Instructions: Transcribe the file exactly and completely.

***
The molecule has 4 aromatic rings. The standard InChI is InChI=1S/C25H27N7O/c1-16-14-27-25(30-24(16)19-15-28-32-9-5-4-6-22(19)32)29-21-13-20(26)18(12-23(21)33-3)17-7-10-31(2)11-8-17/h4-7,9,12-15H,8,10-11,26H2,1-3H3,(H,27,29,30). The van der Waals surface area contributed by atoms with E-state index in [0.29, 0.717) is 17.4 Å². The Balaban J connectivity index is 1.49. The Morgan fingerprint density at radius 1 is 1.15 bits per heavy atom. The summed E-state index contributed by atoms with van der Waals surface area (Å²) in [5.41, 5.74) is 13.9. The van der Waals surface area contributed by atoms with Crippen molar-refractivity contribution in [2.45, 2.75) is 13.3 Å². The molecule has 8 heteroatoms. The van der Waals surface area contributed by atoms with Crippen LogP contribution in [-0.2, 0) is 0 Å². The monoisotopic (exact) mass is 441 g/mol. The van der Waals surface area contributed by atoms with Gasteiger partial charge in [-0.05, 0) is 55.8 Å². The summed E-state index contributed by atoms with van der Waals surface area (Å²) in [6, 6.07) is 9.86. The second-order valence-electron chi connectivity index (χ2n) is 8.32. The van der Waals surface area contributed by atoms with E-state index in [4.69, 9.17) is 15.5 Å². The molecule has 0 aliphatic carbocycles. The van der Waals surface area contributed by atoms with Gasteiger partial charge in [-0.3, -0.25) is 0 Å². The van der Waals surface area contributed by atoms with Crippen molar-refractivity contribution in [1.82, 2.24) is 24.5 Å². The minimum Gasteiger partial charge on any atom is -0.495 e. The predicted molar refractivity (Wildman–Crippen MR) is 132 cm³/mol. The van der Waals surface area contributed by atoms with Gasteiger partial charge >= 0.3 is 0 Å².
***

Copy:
The molecule has 4 aromatic rings. The standard InChI is InChI=1S/C25H27N7O/c1-16-14-27-25(30-24(16)19-15-28-32-9-5-4-6-22(19)32)29-21-13-20(26)18(12-23(21)33-3)17-7-10-31(2)11-8-17/h4-7,9,12-15H,8,10-11,26H2,1-3H3,(H,27,29,30). The van der Waals surface area contributed by atoms with E-state index in [0.29, 0.717) is 17.4 Å². The Balaban J connectivity index is 1.49. The Morgan fingerprint density at radius 1 is 1.15 bits per heavy atom. The summed E-state index contributed by atoms with van der Waals surface area (Å²) in [5.41, 5.74) is 13.9. The van der Waals surface area contributed by atoms with Crippen molar-refractivity contribution in [2.45, 2.75) is 13.3 Å². The molecule has 8 heteroatoms. The van der Waals surface area contributed by atoms with Crippen LogP contribution in [-0.2, 0) is 0 Å². The monoisotopic (exact) mass is 441 g/mol. The van der Waals surface area contributed by atoms with Gasteiger partial charge in [-0.05, 0) is 55.8 Å². The summed E-state index contributed by atoms with van der Waals surface area (Å²) in [6, 6.07) is 9.86. The second-order valence-electron chi connectivity index (χ2n) is 8.32. The van der Waals surface area contributed by atoms with E-state index in [4.69, 9.17) is 15.5 Å². The molecule has 0 aliphatic carbocycles. The van der Waals surface area contributed by atoms with Gasteiger partial charge in [-0.3, -0.25) is 0 Å². The van der Waals surface area contributed by atoms with Crippen molar-refractivity contribution in [1.82, 2.24) is 24.5 Å². The minimum Gasteiger partial charge on any atom is -0.495 e. The predicted molar refractivity (Wildman–Crippen MR) is 132 cm³/mol. The van der Waals surface area contributed by atoms with Gasteiger partial charge >= 0.3 is 0 Å².